Putting myself forward as a trainer is one of the toughest challanges I’ve ever faced, it’s such a personal part of my life that allowing others to not only see it, but to judge it is testing. Putting myself in front of a crowd at a dressage event added to the pressure.
Would we make a show of ourselves?
Could we do this bitless?
Photo Credit: Sam Goodier
Being a full time bitless rider means we don’t get invited to many mainstream events, or that we need to travel a little further afield. However, a local centre; Tralee Equestrian were hosting an unaffiliated dressage league and on enquiring, they were refreshingly happy to have us. I eagerly signed up and blocked out my diary.
Finding a coach
Teddy and I set about preparing, we booked a lesson with professional dressage rider and coach Tara Oliver. We weren’t sure what to expect, the last time Teddy and I had a traditional lesson was before going bitless and horsemanship training. I was a little apprehensive at what Tara would make of our bosal hackamore, but she was very inquisitive and positive about how we could work it in our lesson. Needless to say there were a good few areas to work on. Much that I remembered from my previous BHS style training, yet I needed the perception on the ground to see it’s use – and watchful eyes to help me know where we were going right and wrong.
Our first question was, could we shoulder-in? This took me back to my HSI Equestrian Coaching course last year where I was asked the same question. I can’t remember her name, but I’d like to say rather than explain, let me show you. Flexing and bending is a big part of our training, but applying it to the trot for the shoulder in was absolute joy to feel it happen with a lot of help from Teddy.
Taking a break
Not as relaxing as it sounds, shorly after my first lesson, I found myself in A&E with a stress fracture (from walking too much) to boot. Thankfully, I made a very fast recovery and was back in the saddle 3 weeks later. The dressage tests were released 2 weeks in advance of the show, but with less than 1 week to prepare, we were cutting it fine.
Tralee Equestrian Centre Dressage Show 1
The show itself was a great success, brilliantly organised (actually ahead on time!) and at the last hour of the day, the hostess with the mostest herself Rachel went on to ride a fabulous Novice test, which I thoroughly enjoyed watching.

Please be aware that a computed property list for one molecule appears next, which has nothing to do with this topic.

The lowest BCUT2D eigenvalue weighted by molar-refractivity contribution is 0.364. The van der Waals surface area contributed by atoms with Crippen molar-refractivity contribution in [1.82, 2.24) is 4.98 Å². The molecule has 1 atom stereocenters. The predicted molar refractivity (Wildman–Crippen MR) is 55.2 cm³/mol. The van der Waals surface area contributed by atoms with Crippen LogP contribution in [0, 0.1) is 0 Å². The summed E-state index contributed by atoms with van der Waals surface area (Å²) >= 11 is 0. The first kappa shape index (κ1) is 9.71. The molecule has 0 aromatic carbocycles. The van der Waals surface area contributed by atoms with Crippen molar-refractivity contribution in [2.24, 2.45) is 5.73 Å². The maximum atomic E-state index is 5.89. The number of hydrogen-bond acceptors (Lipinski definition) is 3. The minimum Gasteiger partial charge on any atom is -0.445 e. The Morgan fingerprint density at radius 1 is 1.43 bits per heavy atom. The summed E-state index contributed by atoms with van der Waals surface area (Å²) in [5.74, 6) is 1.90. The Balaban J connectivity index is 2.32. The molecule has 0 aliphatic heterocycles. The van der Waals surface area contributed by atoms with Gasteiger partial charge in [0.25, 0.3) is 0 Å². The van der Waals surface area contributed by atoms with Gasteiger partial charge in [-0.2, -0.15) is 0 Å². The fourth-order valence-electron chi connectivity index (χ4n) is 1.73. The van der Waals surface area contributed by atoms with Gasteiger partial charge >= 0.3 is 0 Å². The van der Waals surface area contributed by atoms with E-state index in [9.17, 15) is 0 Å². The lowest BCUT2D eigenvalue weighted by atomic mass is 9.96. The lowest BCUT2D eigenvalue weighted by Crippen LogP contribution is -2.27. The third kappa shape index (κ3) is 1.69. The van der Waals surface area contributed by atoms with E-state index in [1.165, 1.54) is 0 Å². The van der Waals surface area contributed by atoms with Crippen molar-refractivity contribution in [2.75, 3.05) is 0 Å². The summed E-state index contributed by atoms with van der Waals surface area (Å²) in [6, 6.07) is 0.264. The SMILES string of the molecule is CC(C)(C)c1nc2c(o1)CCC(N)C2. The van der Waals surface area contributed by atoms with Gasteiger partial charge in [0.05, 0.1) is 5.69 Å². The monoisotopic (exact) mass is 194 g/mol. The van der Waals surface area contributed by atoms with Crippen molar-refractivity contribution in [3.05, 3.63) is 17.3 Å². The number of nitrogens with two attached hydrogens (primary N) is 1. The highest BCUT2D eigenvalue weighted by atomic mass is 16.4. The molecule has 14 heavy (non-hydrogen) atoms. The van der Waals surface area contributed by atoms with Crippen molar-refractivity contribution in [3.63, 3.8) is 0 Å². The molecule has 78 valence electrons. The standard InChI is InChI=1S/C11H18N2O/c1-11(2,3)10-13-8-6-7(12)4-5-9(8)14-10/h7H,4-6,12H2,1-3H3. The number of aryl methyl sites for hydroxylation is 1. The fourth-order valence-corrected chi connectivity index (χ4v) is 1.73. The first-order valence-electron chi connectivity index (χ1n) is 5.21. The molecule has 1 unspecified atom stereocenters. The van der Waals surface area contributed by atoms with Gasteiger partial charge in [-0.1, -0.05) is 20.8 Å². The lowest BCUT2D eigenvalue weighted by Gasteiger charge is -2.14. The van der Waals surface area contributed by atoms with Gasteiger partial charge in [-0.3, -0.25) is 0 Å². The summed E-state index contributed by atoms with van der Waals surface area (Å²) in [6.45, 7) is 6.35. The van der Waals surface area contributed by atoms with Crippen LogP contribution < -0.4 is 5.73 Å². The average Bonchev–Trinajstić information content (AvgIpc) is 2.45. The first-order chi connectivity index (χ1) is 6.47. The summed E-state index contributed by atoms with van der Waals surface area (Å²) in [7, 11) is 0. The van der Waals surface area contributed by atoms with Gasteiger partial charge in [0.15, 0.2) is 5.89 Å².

The atmosphere was incredibly supportive and it was lovely that so many new faces said hello and asked about our bridle.
I think we surprised everyone, including ourselves, to get 69.9% in our Intro and 64.2% for our Prelim, earning Teddy a beautiful EP green 4th rossette. Very proud of my super duper boy who tried his hardest for me.
Teddy was feeling a little stiff that day and had quite a few wrong canter strike offs in the warm up, so right until the last minute I literally didn’t know which was it was going to fall.
Should I admit this? I think so, we aren’t ‘there’ yet and we have a long way to go and there aren’t that many examples of purely bitless trained horses (horses not just trained with a bit and the bit removed for a demo). What’s important to me in training is not just where you end up, it’s how you get there that counts. Teddy is trying for me, I can feel it and that’s not a connection we ever made with the bit in use, so for this alone the change is worth it.
Since the show Teddy has had plenty of feed, apples and a rest in the field with his herd.
Now back in training on those canter transitions we aim to collect our canter and improve our scores.
Thats all folks
I’ll update this post next week with our League 2 scores.
Thanks for reading!
A big credit to the wonderful Rachel from Tralee Equestrian, trainer and dressage diva Tara Oliver & Sam Goodier for her fabulous photography skills.